The use of themed attractions in themed spaces is really what sets Disney parks apart from amusement parks, carnivals, state fairs, and the so-called competition. If the concept of theme didn't make a quantitative and qualitative difference, then Disneyland would be no better than Six Flags. It makes no sense, in this context, to confuse theme and decoration, or treat theme like it isn't really relevant. Theme is what a theme park is built on. 

4 comments:

  1. Excellent, EXCELLENT post! I am immediately going to start using the theme vs. decoration distinction in my own discussions!

    Of course, we won't know how well Mission: BREAKOUT is themed until it opens and we either embarrass ourselves by going on it or watch someone's HD home video. It's possible that the ride itself will be plenty immersive...although re-dressing an existing building instead of building from scratch sorely limits the possibilities, and the mismatch with the location in DCA is always going to be a sticking point.

    But it's very troublesome to see people justify it on the basis of the ride system not changing. It suggests that not only do they care primarily about the kinetic experience of a thrill ride, but they may not even fully absorb proper theming when it's offered to them. I imagine the sort of people who run everywhere in the parks, in order to squeeze as many fast rides into a day as possible. But how can you appreciate a themed environment when you're fixated on getting through it as quickly as possible? These people are willingly paying Disney theme park prices but only allowing themselves a shallow, Six Flags-level experience.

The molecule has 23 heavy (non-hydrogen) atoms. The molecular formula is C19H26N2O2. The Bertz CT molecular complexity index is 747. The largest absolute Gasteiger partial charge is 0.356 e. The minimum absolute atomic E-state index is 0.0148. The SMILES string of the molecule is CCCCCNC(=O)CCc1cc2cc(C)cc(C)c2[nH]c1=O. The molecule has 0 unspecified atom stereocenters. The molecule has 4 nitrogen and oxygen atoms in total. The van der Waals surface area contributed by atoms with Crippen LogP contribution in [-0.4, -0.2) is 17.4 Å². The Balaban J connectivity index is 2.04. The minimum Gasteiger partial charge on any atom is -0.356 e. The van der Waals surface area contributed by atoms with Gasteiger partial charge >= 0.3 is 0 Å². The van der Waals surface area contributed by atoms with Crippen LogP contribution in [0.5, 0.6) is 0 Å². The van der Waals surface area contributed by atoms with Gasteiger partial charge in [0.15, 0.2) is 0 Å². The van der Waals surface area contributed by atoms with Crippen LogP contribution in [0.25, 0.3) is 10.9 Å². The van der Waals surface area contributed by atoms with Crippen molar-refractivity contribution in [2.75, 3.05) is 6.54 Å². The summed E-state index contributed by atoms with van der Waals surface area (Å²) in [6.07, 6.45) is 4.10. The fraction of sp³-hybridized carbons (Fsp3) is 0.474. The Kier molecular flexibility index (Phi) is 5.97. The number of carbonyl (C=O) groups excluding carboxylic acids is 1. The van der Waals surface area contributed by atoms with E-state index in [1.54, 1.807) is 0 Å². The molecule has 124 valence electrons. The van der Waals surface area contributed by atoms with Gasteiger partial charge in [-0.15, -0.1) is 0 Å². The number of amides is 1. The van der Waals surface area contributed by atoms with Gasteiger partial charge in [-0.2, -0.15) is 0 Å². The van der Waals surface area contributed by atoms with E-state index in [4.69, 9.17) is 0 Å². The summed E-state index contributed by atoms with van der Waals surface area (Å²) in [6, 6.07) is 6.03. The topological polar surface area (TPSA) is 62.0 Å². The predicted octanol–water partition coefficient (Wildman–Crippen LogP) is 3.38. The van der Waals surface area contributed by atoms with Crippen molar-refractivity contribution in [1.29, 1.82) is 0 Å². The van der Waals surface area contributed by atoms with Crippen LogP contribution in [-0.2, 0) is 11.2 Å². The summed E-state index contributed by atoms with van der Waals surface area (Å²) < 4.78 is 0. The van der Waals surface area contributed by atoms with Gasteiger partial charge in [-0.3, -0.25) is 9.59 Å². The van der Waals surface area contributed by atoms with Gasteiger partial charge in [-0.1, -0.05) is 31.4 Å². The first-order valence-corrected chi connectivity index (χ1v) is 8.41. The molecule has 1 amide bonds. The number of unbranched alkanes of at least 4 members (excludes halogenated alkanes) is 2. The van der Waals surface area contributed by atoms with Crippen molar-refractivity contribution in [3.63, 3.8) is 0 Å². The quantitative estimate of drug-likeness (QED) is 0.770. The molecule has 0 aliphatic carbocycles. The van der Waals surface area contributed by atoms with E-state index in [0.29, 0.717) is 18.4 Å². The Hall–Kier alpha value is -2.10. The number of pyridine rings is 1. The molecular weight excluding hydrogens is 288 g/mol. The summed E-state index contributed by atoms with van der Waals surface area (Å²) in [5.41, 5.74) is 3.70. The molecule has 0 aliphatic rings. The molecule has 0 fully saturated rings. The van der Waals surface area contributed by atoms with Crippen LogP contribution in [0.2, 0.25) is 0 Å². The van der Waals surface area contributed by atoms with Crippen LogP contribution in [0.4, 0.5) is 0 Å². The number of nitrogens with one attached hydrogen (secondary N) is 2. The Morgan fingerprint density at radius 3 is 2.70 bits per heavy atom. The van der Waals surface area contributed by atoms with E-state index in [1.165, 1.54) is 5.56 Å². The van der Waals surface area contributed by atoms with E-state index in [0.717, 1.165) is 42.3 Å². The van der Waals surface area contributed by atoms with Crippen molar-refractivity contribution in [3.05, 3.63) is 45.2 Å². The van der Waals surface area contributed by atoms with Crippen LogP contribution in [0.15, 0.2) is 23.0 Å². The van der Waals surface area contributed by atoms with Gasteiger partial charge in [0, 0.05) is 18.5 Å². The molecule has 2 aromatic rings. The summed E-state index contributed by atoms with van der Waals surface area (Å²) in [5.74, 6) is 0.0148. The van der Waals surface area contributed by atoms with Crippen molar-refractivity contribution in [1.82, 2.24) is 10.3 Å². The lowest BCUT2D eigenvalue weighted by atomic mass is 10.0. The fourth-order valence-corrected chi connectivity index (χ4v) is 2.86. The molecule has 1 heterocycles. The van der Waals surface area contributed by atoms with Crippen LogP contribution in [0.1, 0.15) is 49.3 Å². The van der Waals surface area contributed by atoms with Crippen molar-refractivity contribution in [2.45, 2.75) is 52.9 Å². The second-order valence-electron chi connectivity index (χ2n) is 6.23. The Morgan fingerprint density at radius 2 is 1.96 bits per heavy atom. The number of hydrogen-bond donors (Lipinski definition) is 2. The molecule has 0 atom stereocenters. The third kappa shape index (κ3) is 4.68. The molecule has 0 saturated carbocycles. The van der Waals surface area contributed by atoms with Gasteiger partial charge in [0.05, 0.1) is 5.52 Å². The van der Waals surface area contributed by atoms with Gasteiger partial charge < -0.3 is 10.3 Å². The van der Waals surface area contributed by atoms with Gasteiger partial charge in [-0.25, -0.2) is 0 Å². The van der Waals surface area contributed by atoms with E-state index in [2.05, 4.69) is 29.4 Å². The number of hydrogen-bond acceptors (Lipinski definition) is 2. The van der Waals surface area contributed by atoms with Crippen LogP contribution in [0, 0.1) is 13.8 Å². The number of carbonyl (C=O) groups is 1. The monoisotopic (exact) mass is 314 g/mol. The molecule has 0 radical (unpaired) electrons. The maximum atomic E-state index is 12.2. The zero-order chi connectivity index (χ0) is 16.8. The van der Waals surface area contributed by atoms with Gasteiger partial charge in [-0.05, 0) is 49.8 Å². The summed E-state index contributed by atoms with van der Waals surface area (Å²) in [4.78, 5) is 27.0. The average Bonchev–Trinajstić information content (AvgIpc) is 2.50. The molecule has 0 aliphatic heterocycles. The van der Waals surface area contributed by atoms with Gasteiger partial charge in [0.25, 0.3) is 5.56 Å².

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    1. Thank you!

      I don't doubt that Mission: Breakout will be done well... As well as possible for a movie that had awful artistic design to begin with, which inevitably involves sitting in a cart watching the heroes do things. I imagine that it will immerse you in the world of Guardians of the Galaxy, though I wouldn't know because, literally, we're not going to DCA again now that the only ride that was worth going there for is gone. It's really the issue of theme vs. decoration I wanted to address.

      I agree completely about the really troubling implication beneath the inability to distinguish theme vs. decoration. Disney can increasingly get away with poor theming in rides and spaces because, hey, it's not like anybody except some Internet nerds are actually noticing. Nobody that matters is actually holding them to a high standard. And if you have standards? Well, you just hate change! You hater!

      I don't get the race to thrill rides either. Maybe if you live there and go all the time, but for me, Disney is totally about slowing down and enjoying the theme. I don't even like zipping back and forth between lands because it messes up my sense of immersion. My advice is pretty much the exact opposite of what you find on most advice videos and articles: DON'T just run back and forth between thrill rides. Take your sweet time, slow down, enjoy the immersive experience of each land, and if it means waiting in line for a bit, that's okay (P.S.: go during the shoulder season when most lines are rarely longer than 15 minutes). The idea of crashing through Disneyland to hit the fast rides in rapid succession makes no damn sense to me.

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    2. Speaking as someone who lives there and goes all the time...for me there's LESS urgency to hit every ride in as short a span as possible. I'll be back soon enough. I can catch it then.

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    3. Which totally makes sense to me, so now I'm even more at a loss!